Aero Med prepares for takeoff

Air rescue service plans to cease Big Rapids operations

OSCEOLA COUNTY — Air medical services once provided out of Big Rapids may no longer be as helpful to area residents once the helicopters are flying from Traverse City, according to Roben-Hood Airport Manager Mike Lafferty.

Following the establishment on July 8 of a joint venture called North Flight Aero Med between Spectrum Health’s Aero Med program and Munson Healthcare’s North Flight’s EMS Air Division, it was announced Aero Med will cease operating out of the airport in Big Rapids.

Spectrum Health signed a letter of intent last fall announcing its air medical support collaboration with Munson Healthcare. According to Lafferty, the switch could have serious consequences for area residents.

“The reality is their service is going to be degraded by 22 minutes,” Lafferty said. “If that’s not important to you, think about 22 minutes waiting when you’re bleeding to death or your heart’s not pumping. A lot of people have been saved by that.”

Lafferty urges officials and the public to get involved.

“We need to do something positive,” Lafferty said. “If we don’t stand up and yell, it’s already decided; they’re going to Traverse City.”

Big Rapids Mayor Mark Warba said the availability of air rescue service is important beyond the city or the county limits. Warba has appeared before the Mecosta County Commission as well as township board meetings to ask for support in encouraging Aero Med to continue operations in Big Rapids.

“It’s Big Rapids' community airport, but it provides regional service to people in Reed City, in Evart and small locations all around us,” Warba said. “It’s not just a city of Big Rapids concern; it’s a concern for anybody who wants prompt care.”

Aero Med doesn’t fly for broken bones. When they take off it's life or death, Lafferty said.

“Twenty-two minutes is a long time. To not have that is going to going to cost lives,” he said. “I have never talked to anybody who rode in an Aero Med helicopter, whose life was saved, complain about the noise, the cost or the time. It’s not something this community should take lightly. They are going away and you will no longer get the service you get now, period.”

Full-time Osceola County Emergency Medical Service personnel are trained with advanced lifesaving technology and ensure the highest quality of pre-hospital patient treatment, with or without air rescue assistance, said Jeremy Beebe, director of Osceola County EMS.

“Osceola County EMS is disappointed that Aero Med is considering removing a flight crew from the Big Rapids area,” he said. “Aero Med is a great resource for the community. However, Osceola County EMS and its staff is equipped and trained to transport critical patients between hospitals and from emergency scenes.”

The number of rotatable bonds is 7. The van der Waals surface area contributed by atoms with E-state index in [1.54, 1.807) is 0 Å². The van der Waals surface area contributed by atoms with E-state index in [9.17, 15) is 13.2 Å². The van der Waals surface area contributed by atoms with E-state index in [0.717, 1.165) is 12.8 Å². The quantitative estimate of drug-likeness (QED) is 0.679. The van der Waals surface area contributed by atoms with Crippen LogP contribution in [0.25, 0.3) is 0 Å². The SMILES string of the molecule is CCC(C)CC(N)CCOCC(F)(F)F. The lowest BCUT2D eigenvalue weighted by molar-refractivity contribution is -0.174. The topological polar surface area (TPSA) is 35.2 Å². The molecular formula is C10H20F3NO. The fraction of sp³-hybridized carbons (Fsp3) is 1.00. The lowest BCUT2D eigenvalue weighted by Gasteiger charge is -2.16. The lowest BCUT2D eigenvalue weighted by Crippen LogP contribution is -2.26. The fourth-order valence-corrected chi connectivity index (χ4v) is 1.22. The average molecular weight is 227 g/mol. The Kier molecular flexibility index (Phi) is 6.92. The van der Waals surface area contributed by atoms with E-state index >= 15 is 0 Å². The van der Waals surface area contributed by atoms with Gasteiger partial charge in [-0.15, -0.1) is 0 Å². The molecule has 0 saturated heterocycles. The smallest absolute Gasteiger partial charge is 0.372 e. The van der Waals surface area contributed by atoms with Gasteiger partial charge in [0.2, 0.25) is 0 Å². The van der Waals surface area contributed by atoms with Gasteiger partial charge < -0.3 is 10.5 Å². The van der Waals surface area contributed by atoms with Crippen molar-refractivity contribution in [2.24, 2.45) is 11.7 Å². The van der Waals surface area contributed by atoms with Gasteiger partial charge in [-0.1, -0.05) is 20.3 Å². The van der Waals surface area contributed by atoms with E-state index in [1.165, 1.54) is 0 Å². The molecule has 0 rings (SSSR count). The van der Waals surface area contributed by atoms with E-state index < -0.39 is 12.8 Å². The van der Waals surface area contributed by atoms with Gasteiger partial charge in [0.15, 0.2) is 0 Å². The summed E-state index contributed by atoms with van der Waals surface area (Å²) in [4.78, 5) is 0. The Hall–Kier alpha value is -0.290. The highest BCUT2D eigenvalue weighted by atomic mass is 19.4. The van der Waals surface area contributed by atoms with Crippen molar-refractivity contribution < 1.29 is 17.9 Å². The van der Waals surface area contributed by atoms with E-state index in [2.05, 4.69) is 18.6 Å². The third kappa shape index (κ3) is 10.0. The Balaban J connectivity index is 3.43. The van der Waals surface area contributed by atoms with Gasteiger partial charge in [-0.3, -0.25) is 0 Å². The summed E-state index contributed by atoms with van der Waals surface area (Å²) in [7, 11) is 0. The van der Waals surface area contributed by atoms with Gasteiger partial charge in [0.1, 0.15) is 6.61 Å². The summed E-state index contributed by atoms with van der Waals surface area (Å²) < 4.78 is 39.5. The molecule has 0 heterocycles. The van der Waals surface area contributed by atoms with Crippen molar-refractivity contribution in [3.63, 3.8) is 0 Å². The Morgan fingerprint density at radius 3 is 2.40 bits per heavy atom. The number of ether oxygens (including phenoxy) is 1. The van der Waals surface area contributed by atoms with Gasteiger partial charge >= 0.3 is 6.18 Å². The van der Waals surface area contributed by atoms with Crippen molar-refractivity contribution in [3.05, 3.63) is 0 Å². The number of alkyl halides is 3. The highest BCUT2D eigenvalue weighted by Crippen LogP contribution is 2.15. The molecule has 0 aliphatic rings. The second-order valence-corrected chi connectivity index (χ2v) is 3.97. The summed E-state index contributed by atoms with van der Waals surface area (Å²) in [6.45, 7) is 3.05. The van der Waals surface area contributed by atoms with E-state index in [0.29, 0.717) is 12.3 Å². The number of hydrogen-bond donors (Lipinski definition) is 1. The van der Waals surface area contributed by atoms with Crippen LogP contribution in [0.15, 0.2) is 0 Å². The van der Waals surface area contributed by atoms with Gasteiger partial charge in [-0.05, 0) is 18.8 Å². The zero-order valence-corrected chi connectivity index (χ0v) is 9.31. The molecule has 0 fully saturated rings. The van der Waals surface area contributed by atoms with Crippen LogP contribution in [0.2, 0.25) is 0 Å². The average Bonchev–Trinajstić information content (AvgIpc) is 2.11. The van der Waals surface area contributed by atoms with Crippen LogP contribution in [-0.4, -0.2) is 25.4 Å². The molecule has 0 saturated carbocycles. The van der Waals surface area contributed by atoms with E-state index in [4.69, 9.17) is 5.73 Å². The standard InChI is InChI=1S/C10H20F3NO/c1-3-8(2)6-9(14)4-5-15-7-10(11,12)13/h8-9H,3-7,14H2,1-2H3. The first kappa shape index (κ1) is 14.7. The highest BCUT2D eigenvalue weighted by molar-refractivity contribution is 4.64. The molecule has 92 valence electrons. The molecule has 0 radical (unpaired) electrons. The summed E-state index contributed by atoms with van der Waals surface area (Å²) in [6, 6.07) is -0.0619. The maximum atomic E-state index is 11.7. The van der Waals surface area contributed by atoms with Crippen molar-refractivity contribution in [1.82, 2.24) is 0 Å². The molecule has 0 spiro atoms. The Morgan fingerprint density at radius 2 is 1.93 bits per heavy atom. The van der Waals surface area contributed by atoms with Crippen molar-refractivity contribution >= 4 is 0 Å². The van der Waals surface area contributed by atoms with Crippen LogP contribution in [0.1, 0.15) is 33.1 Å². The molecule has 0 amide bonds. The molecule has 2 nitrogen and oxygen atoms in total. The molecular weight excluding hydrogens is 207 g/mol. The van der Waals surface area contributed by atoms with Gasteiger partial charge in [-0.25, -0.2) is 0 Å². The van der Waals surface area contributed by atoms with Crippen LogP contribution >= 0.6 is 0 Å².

Members of the Osceola County Board of Commissioners also approved a motion last month requesting Spectrum Health reconsider its move of AeroMed services from Big Rapids to Traverse City.

The future relationship between Spectrum’s Aero Med and Big Rapids was covered in a presentation made on Aug. 17 by Spectrum Health Big Rapids and Reed City Hospital President Mary Kay VanDriel to commissioners.

“There are two issues with Aero Med,” VanDriel said. “One is the business part of it, the leasing of space at the hangar … and the other is the healthcare component.”

Aero Med has not provided the city the 180-day notice required to prematurely end its 20-year contract leasing space at Roben-Hood Airport. When the joint venture between Aero Med and North Flight officially starts in January, the airport will be used for “training and strategic maneuvering,” according to VanDriel.

North Flight Aero Med will cease launching operations out of Big Rapids beginning Jan. 1. Spectrum will be analyzing data to ensure consistency in coverage, and may someday look to expand services in Big Rapids again, VanDriel said.

“That will all be part of the evaluation as we look to grow the business,” she said.

Addressing the issue of healthcare, VanDriel explained the logistics of an Aero Med transport call for a critical patient.

“At some point the physician makes a call that the patient really isn’t progressing and needs higher care,” she said. “So then you put in a call to see if Aero Med is available. Just because you put in a call to Aero Med doesn’t mean the patient magically gets better and is ready for transport — if that were the case, we would bottle that and send it all over the world.

“Often the case is Aero Med is standing there waiting because we don’t have the patient ready to go. You can’t just throw a patient into a helicopter with a nurse and send them down to Grand Rapids, because they will arrive with a dead patient and a nurse who will never take a flight again.”

Spectrum sees the change as an opportunity to increase its number of air rescue crews and provide more efficient and effective coverage, VanDriel said.

“We saw the merger between Traverse City and Aero Med as a good thing so that we would have more access to be able to transport patients,” she said. “When you think it through logistically, there were part-time hours here — this new venture will give us 24-hour coverage.”